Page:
Thursday, February 06, 2014

It's my party and I'll cry if I want to...


Those of you that know me in real life probably know that I had a birthday recently. I'm 35 now--don't be jealous ;).

What you probably don't know, is that I witnessed an act of blatant racism at my birthday celebration, which really put a damper on the whole evening. Let me explain...

One thing I love is crab. Another thing I love is the concept of all-you-can-eat. Put those two together and you have all you can eat crab, or as I like to call it--a crabstravaganza.

Being the great guy that he is, my husband made reservations for us at a local seafood place that has all you can eat king crab legs on Thursdays. I personally wouldn't describe it as fancy, but they have tablecloths on the tables. And it's seafood for a landlocked state, so it wasn't cheap.

Anyhoo, we're there and we are enjoying ourselves talking. We had already paid the bill and were just kind of sitting there when all of a sudden we start to hear this commotion. All of a sudden, I hear someone say,

"GHETTO?! Something something something FUCKING GHETTO."

So, I turn to look and I see a youngish black man yelling. There are a few white people around him, I'm assuming trying to get him to stop. He starts to leave the restaurant and his date/girlfriend (who is white,) goes with him. I quickly got my coat and started to follow him out of the restaurant. As I get to the door, I hear someone talking on the phone saying, "He's leaving right now." I make two assumptions here: 1) That person is the manager and 2) The manager is talking to the police. I acknowledge that both of those things could be false.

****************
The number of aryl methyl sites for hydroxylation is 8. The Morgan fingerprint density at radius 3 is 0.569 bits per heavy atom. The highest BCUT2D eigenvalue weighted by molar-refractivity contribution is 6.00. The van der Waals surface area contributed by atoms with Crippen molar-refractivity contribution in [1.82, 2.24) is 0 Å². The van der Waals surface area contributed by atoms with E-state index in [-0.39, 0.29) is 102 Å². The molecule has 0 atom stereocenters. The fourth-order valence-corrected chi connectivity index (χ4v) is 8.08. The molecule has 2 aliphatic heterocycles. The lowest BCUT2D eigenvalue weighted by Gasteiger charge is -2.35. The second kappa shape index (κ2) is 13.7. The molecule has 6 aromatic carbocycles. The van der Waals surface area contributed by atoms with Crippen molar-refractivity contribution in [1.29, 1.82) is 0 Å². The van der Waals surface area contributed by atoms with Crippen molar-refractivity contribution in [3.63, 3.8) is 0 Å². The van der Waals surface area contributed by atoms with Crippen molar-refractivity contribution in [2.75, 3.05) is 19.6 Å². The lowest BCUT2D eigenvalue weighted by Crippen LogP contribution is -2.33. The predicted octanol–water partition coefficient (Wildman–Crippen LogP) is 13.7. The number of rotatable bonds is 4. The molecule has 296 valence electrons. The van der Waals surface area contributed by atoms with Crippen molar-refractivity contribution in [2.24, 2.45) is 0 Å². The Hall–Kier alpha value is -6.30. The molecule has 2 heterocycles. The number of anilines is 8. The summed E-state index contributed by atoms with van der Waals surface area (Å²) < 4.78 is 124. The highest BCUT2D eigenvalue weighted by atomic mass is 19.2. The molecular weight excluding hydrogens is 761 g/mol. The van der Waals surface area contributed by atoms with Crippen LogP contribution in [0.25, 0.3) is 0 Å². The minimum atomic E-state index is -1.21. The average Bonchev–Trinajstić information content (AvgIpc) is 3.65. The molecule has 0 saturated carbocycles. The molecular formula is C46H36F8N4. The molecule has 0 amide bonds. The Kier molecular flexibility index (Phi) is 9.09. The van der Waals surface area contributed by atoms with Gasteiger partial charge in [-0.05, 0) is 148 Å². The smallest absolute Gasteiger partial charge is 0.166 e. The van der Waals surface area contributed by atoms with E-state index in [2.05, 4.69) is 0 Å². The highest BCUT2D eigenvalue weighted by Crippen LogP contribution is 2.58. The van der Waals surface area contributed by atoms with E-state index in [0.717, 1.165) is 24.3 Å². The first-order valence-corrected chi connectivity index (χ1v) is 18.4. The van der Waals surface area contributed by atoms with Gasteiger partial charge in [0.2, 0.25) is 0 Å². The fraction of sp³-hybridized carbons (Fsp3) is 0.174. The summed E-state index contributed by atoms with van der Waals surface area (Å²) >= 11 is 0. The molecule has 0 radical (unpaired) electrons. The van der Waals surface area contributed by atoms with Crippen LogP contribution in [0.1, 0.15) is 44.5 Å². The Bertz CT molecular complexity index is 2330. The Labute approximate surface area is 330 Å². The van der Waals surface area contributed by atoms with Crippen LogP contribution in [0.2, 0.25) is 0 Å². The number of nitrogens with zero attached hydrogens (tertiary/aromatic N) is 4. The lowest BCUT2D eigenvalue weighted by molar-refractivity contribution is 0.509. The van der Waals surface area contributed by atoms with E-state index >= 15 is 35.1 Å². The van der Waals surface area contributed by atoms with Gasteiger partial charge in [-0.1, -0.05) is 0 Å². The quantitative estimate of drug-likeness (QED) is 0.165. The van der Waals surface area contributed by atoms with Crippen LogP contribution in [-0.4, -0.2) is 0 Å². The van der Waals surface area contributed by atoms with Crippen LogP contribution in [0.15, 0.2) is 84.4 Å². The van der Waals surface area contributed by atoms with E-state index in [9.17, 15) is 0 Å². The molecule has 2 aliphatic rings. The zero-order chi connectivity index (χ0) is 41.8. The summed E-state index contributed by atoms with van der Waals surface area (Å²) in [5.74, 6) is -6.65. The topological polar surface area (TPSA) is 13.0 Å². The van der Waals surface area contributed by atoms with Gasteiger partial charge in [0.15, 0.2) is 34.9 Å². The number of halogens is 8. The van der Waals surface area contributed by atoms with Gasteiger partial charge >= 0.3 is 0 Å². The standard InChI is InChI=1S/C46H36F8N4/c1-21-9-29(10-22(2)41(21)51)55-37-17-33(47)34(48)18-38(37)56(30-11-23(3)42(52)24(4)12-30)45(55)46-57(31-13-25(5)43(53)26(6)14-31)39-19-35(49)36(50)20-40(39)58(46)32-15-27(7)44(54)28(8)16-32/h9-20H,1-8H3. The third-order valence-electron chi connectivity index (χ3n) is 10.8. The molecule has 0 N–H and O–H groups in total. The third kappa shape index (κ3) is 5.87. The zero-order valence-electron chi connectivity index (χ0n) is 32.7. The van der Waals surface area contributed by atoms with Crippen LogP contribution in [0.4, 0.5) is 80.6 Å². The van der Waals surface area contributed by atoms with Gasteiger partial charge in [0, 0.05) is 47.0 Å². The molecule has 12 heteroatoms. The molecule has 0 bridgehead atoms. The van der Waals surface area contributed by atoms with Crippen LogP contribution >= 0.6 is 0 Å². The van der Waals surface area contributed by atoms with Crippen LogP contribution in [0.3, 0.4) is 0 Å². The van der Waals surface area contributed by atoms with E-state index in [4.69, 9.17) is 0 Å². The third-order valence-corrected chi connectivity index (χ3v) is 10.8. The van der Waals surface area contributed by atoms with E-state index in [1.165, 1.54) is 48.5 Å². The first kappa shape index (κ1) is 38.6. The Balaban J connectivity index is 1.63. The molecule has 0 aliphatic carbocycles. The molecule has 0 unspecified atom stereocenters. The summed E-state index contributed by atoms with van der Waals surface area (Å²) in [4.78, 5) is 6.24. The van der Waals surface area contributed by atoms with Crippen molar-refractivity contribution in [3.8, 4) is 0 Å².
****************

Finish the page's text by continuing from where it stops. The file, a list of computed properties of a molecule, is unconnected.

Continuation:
So I'm trying to catch up with him and he is outside, still agitated, and now being followed by a cook at the restaurant. So I get to him and calmly say, "What happened?"

He tells us that he came in, was talking with his server and asked a question about the menu. Someone near him (he didn't know who,) said,

"Go back to the ghetto."

Yep.

Now, some of you might be wondering...Well, what did he ask the server?

To you I say, "WHAT IS A QUESTION THAT YOU COULD ASK YOUR SERVER THAT WOULD JUSTIFY SOMEONE SAYING, 'Go back to the ghetto.'"?!?

Those same some of yous may also be wondering, Well, what was he wearing?

Again, "HOW WOULD A PERSON NEED TO BE DRESSED TO JUSTIFY SOMEONE SAYING, 'Go back to the ghetto.'?!!?"

The white cook listened for awhile and then said, "Well, if that happened, I'm sorry." They shook hands and the cook went back inside.

So then he and I talked for a few minutes more. I told him that I was sorry that that happened to him, and that the person who did it was wrong. I told him that he should just keep doing the positive things that he was doing in his life. He had basically told me his whole life story in the few minutes that I was talking to him. I honestly think that what had just occurred was so jarring, that he was just still trying to comprehend what happened, so he was talking a mile a minute.

At the end of our conversation, he asked me if he could give me a hug. I was glad that he asked, because I wanted to give him one, but didn't want to offer. Then we all got in our respective cars and left.